BY BUKOLA IDOWU, Lagos –
With increased stability in the Nigerian foreign exchange (forex) market, deposit money banks in the country continue to reap the gains of the market as they made N149 billion through forex trading in the nine months period that ended September 30, 2017.
The Central Bank of Nigeria (CBN) had introduced a more flexible forex policy earlier in the year after the value of the Naira hit rock bottom, amidst calls for a convergence of rates in the country.
Presently the Naira sells at different rates on at least five platforms. At the official window, the interbank market, the Naira sells for N305 to the Dollar while banks sell to customers at N360; and Bureau De Change (BDC) operators sell for N362 to the Dollar. At the Investors’ and Exporters’ (I&E) window the Naira sells for N360.31 while it goes for N363 at the parallel market.
While the CBN says it is working towards rates convergence, banks continue to accrue gains through forex tradings and investment in government securities. As deposits and loan books moderate, banks are looking towards buffing up their income from available sources.
The managing director and chief executive of Afrinvest West Africa Limited, Ike Chioke noted that banks are in business to make profit, alongside their role of financial intermediation.
He explained that with rates at the fixed income market being more attractive with lesser risk, banks naturally would gravitate towards where they can make more money: “If I can make almost 20 per cent gain that is tax free and comes at a lower cost and risk, why will I go and put money where I will have a net gain of about 22 per cent with a higher risk?”
A look at the nine months results of DMBs released so far showed that most of them, including the tier two banks, are playing more in the foreign exchange and fixed securities market: Guaranty Trust Bank which posted a Profit After Tax (PAT) of N125.57 billion in the nine months period earned a forex income of N7.24 billion compared to N2.47 billion which it made from forex tradings in 2016.
Its income from trading in fixed securities rose to N2.69 billion from N538.51 million which it made in 2016. GTB had during the period under review saw a decline in its deposit base from N1.986 trillion as at December 2016 to N1.897 trillion, as its loan book shrank to N1.428 trillion from N1.589 trillion.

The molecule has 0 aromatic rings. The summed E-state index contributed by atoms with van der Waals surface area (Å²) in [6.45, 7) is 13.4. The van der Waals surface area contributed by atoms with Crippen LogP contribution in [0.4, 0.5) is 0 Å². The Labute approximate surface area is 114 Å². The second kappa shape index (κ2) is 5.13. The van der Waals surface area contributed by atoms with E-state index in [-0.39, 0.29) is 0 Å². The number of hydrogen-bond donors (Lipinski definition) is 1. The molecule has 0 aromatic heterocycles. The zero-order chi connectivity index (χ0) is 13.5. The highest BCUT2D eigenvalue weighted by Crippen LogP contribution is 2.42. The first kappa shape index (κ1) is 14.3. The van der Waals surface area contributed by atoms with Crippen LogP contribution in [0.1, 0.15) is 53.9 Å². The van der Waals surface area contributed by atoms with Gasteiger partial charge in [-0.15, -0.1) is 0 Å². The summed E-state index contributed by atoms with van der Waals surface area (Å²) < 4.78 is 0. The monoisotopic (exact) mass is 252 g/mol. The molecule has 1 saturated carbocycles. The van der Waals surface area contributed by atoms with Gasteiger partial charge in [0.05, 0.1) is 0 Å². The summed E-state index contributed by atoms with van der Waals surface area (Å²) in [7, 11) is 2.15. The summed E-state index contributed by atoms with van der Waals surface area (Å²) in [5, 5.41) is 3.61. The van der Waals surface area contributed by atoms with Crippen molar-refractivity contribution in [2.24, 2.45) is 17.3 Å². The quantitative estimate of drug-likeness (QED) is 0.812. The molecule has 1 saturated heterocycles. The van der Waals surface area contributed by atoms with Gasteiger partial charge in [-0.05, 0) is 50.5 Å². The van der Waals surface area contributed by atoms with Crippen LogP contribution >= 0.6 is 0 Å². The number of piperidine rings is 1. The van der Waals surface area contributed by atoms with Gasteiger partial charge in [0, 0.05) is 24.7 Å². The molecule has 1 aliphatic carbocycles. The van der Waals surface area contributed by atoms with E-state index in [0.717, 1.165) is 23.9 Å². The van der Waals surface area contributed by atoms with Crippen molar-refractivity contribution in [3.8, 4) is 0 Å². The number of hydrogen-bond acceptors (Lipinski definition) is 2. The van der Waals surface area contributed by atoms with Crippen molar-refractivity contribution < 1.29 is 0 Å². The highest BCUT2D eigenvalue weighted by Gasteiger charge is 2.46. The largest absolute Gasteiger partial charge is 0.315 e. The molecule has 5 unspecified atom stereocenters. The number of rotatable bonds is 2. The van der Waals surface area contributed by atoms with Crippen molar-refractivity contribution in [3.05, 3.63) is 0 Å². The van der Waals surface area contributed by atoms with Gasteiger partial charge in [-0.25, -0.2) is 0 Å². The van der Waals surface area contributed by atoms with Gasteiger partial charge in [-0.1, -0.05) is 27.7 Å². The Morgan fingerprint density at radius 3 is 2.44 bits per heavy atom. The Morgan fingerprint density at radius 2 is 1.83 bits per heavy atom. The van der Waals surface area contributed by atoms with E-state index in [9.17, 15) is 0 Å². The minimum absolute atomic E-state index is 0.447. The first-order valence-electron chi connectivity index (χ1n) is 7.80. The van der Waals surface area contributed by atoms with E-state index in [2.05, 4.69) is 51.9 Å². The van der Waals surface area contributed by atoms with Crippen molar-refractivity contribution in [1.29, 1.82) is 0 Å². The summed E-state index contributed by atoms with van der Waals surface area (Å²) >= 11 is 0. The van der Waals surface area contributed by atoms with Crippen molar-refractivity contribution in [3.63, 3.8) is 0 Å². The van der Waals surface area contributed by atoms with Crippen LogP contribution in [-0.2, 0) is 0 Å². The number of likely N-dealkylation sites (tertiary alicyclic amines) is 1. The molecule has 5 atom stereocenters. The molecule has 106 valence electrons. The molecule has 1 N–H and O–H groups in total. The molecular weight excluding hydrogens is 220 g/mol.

Zenith Bank’s nine months financial statement revealed that while deposits increased to N3.06 trillion from N2.98 trillion, its loan book reduced from N2.289 trillion to N2.155 trillion. The Bank’s investments in forex tradings, however, earned it more income in the period under review as income from that source rose to N28.78 billion from N11.78 billion while investments in fixed securities brought in an income of N53.02 billion, up from N4.63 billion made in the comparable period of 2016.
Likewise, United Bank for Africa (UBA) which grew its deposit base and loan book slightly during the year, had made an income of N28.94 billion from foreign exchange tradings and another N8.24 billion from investments in fixed income securities.
UBA’s loan book had grown to N1.549 trillion from N1.5 trillion while its deposits rose to N2.519 trillion from N2.48 trillion. The bank had recorded a N60.92 billion PAT at the end of the nine months period.
Sterling Bank also, which recorded a PAT of N5.90 billion during the nine month period, made a gain of N1.863 billion from forex tradings and another N557 million from fixed income securities.
Despite a drop in the Bank’s deposit base from N584.73 billion to N554.47 billion, Sterling Bank had increased its loan book to N557.44 billion from N468.25 billion.